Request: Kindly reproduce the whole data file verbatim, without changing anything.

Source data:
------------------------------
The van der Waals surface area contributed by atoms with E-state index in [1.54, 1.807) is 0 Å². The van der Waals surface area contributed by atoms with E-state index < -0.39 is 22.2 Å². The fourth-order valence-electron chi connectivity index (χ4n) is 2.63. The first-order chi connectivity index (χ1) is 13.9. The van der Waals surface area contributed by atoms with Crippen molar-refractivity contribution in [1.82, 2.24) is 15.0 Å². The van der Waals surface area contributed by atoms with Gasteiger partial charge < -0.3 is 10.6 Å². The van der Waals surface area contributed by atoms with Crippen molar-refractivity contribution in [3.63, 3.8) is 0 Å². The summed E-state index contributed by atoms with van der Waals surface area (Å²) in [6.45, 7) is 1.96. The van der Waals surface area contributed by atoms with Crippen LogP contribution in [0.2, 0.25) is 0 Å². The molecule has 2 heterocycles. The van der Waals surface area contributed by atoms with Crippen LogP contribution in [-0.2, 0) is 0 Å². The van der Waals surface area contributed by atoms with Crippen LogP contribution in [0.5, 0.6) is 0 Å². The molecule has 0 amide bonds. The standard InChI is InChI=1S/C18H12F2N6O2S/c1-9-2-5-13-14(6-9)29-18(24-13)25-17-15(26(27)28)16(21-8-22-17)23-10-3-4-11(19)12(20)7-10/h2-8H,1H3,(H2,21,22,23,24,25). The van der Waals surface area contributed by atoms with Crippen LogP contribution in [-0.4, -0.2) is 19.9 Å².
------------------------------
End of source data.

The van der Waals surface area contributed by atoms with E-state index in [1.54, 1.807) is 0 Å². The van der Waals surface area contributed by atoms with E-state index < -0.39 is 22.2 Å². The fourth-order valence-electron chi connectivity index (χ4n) is 2.63. The first-order chi connectivity index (χ1) is 13.9. The van der Waals surface area contributed by atoms with Crippen molar-refractivity contribution in [1.82, 2.24) is 15.0 Å². The van der Waals surface area contributed by atoms with Gasteiger partial charge < -0.3 is 10.6 Å². The van der Waals surface area contributed by atoms with Crippen molar-refractivity contribution in [3.63, 3.8) is 0 Å². The summed E-state index contributed by atoms with van der Waals surface area (Å²) in [6.45, 7) is 1.96. The van der Waals surface area contributed by atoms with Crippen LogP contribution in [0.2, 0.25) is 0 Å². The molecule has 2 heterocycles. The van der Waals surface area contributed by atoms with Crippen LogP contribution in [-0.2, 0) is 0 Å². The van der Waals surface area contributed by atoms with Crippen LogP contribution in [0.5, 0.6) is 0 Å². The molecule has 0 amide bonds. The standard InChI is InChI=1S/C18H12F2N6O2S/c1-9-2-5-13-14(6-9)29-18(24-13)25-17-15(26(27)28)16(21-8-22-17)23-10-3-4-11(19)12(20)7-10/h2-8H,1H3,(H2,21,22,23,24,25). The van der Waals surface area contributed by atoms with Crippen LogP contribution in [-0.4, -0.2) is 19.9 Å².